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Terry W. Colvin <firstname.lastname@example.org> Voice: 538-5392
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Subject: No brontosaurus?
Author: SKEPTIC Discussion Group <SKEPTIC@JHUVM.HCF.JHU.EDU> at smtp
Date: 29/6/1995 4:05 PM
From: Stephen Carville - email@example.com
"York H. Dobyns" <ydobyns@TUCSON.PRINCETON.EDU> writes in response
to my citing Archaeopteryx as transitional fossil:
>Actually, there's a subtler and even more pernicious form of the "no
>transitional forms" argument out there: you get rid of transitional
>forms by defining them away. For example, Archaeopteryx is clearly,
>to a reasonable observer, transitional between dinosaurs and birds;
>skeletally it's a small dinosaur, but it had feathers, and the
>feathers on its arms were configured into weak but marginally
>However, among modern life forms feathers are an unambiguous
>diagnostic for birds, and are frequently used as such in
>introductory biology texts: all birds have feathers, and only birds
>have feathers. So a creationist can use a definition like that as
>though it were a logic gate, and declare: "Archeopteryx had
>feathers, ergo it was a bird. QED. No transitional forms. Any
>dinosaurlike fossil we find, ever, will either have scales, and
>therefore be a dinosaur, or have feathers, and therefore be a bird.
>No transitional forms." The fact that some of these "birds" have
>teeth, long tails, and clawed fingers on their wings is conveniently
>ignored among the triumphant trumpeting.
You're right, and given the level of knowledge in the usual audience
it can actually work. I mentioned Archie because it was the first
and was discovered so soon after publication of _On the Origin of
Species_ that it's impact on the evolution debate was profoundly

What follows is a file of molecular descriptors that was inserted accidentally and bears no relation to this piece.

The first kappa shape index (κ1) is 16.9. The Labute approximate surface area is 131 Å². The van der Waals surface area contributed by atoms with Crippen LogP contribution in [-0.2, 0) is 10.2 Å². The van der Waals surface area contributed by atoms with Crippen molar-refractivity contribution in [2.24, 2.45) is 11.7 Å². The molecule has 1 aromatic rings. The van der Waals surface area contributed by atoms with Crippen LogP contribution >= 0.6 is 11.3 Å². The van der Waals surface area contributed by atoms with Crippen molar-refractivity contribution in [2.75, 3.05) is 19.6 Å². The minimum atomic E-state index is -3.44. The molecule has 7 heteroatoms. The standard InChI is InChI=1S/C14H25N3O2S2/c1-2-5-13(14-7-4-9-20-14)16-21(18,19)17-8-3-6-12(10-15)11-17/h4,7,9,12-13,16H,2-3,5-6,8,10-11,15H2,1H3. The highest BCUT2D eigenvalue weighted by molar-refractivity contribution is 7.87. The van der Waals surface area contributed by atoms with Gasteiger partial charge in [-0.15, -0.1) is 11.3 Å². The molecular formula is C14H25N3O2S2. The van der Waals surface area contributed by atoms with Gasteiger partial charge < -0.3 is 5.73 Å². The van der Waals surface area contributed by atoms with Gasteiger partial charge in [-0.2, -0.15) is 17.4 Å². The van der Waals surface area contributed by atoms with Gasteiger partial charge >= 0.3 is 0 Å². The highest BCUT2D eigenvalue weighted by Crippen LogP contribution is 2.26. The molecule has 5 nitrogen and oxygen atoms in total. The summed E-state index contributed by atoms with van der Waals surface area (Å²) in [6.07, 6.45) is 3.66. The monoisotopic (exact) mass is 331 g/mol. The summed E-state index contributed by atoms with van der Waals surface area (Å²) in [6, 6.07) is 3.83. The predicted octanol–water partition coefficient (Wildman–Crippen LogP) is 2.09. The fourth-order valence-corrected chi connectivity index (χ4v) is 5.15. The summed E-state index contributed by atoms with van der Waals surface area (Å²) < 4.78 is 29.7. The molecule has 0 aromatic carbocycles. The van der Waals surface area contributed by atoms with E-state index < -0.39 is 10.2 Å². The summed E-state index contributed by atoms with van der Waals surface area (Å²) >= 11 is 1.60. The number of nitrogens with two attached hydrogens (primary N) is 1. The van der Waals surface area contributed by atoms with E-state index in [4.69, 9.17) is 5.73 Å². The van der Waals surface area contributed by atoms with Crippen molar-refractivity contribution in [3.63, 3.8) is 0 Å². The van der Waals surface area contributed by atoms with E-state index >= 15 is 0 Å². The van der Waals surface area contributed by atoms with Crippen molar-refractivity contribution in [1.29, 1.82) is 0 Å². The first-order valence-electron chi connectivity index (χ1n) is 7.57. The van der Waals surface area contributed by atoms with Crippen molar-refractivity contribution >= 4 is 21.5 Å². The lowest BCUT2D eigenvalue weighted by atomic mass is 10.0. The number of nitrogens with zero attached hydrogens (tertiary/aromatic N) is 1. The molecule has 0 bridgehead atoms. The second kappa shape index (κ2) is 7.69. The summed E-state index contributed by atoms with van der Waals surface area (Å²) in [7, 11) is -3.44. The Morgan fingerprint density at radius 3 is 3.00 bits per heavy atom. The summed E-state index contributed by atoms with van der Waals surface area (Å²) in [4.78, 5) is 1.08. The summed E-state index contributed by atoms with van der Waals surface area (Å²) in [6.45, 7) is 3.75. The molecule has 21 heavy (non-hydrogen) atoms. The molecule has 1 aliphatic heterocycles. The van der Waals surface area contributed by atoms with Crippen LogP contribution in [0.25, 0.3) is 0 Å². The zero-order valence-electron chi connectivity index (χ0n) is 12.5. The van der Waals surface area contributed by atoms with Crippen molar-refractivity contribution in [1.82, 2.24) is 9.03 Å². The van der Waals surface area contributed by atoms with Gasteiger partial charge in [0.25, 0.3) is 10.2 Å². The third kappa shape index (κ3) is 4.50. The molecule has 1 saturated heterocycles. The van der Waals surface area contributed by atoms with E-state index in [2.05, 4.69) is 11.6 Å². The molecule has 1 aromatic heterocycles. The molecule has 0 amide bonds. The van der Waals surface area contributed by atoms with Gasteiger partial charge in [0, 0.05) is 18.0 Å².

greater than if it has been discovered last year. There are
hundreds of examples of transitional forms to pick from now even
without mentioning the lines that eventually died out. I just
recently found out about Diarthrognathus which had a double jaw
joint - the reptilian and mamallian jaw joints were side-by-side.
In Morganucodon, the double joint was present but the mamallian jaw
was dominant and the reptilian part had begun to migrate inward
where it's believed it would eventually become the bones of the
middle ear. These are both stunning transitional forms and much
harder to dismiss with a two valued feathers vs. scales argument.
Remember too, I'm just a dilletante at this stuff, think what a real
expert could do.
I donlt know for sure but I would think that the knowledgable
creationist (how's _that_ for an oxymoron?) would avoid the no
transitional forms argument. It's just too easy to drop 10 or 20
examples out of hundreds available and make them look stupid(er).
Some of the whale fossils are really extraordinary and the evidence
for horse evolution is better documented than Madonna's sex life.
In formal debates creationists are out to win points with an
audience that is usually not very literate on the subject so they
concentrate on overwhelming their opponent with a 10 inacuraccies
per minute format (if you can't dazzle them with brilliance, baffled
them with bulls**t). This is one reason I agree with Jim Lippard
that the formal debate setting is not the place to take them on
unless you can actually get them to debate the tenets of
"creationism" instead of merely attacking "evilution"
Stephen Carville - firstname.lastname@example.org
When elephants fight, it is the the grass that suffers.